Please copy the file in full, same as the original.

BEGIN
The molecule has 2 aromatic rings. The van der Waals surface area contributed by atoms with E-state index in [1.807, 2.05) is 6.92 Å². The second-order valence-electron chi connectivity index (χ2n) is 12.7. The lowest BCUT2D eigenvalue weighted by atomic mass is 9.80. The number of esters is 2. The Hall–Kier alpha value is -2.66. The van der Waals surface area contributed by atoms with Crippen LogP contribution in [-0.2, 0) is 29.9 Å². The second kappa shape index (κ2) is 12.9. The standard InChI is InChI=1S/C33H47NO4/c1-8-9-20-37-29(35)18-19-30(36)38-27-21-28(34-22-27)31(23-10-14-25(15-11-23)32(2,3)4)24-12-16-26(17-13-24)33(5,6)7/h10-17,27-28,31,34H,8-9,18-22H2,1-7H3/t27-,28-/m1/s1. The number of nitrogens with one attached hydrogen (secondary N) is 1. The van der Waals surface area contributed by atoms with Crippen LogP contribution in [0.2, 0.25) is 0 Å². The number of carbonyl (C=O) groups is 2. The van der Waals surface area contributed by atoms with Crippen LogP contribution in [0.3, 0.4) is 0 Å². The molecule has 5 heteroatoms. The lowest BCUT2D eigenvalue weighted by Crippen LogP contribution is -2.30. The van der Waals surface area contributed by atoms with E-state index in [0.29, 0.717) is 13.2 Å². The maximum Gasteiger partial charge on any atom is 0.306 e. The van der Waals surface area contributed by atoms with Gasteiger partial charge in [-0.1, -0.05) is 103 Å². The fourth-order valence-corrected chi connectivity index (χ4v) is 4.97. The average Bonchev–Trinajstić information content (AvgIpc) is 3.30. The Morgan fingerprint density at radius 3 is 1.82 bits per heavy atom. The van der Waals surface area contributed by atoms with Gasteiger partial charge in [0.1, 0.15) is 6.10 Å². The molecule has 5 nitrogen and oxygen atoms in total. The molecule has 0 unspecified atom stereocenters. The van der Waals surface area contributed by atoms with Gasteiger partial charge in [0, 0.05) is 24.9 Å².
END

The molecule has 2 aromatic rings. The van der Waals surface area contributed by atoms with E-state index in [1.807, 2.05) is 6.92 Å². The second-order valence-electron chi connectivity index (χ2n) is 12.7. The lowest BCUT2D eigenvalue weighted by atomic mass is 9.80. The number of esters is 2. The Hall–Kier alpha value is -2.66. The van der Waals surface area contributed by atoms with Crippen LogP contribution in [-0.2, 0) is 29.9 Å². The second kappa shape index (κ2) is 12.9. The standard InChI is InChI=1S/C33H47NO4/c1-8-9-20-37-29(35)18-19-30(36)38-27-21-28(34-22-27)31(23-10-14-25(15-11-23)32(2,3)4)24-12-16-26(17-13-24)33(5,6)7/h10-17,27-28,31,34H,8-9,18-22H2,1-7H3/t27-,28-/m1/s1. The number of nitrogens with one attached hydrogen (secondary N) is 1. The van der Waals surface area contributed by atoms with Crippen LogP contribution in [0.2, 0.25) is 0 Å². The number of carbonyl (C=O) groups is 2. The van der Waals surface area contributed by atoms with Crippen LogP contribution in [0.3, 0.4) is 0 Å². The molecule has 5 heteroatoms. The lowest BCUT2D eigenvalue weighted by Crippen LogP contribution is -2.30. The van der Waals surface area contributed by atoms with E-state index in [0.29, 0.717) is 13.2 Å². The maximum Gasteiger partial charge on any atom is 0.306 e. The van der Waals surface area contributed by atoms with Gasteiger partial charge in [-0.1, -0.05) is 103 Å². The fourth-order valence-corrected chi connectivity index (χ4v) is 4.97. The average Bonchev–Trinajstić information content (AvgIpc) is 3.30. The Morgan fingerprint density at radius 3 is 1.82 bits per heavy atom. The van der Waals surface area contributed by atoms with Gasteiger partial charge in [0.1, 0.15) is 6.10 Å². The molecule has 5 nitrogen and oxygen atoms in total. The molecule has 0 unspecified atom stereocenters. The van der Waals surface area contributed by atoms with Gasteiger partial charge in [0, 0.05) is 24.9 Å².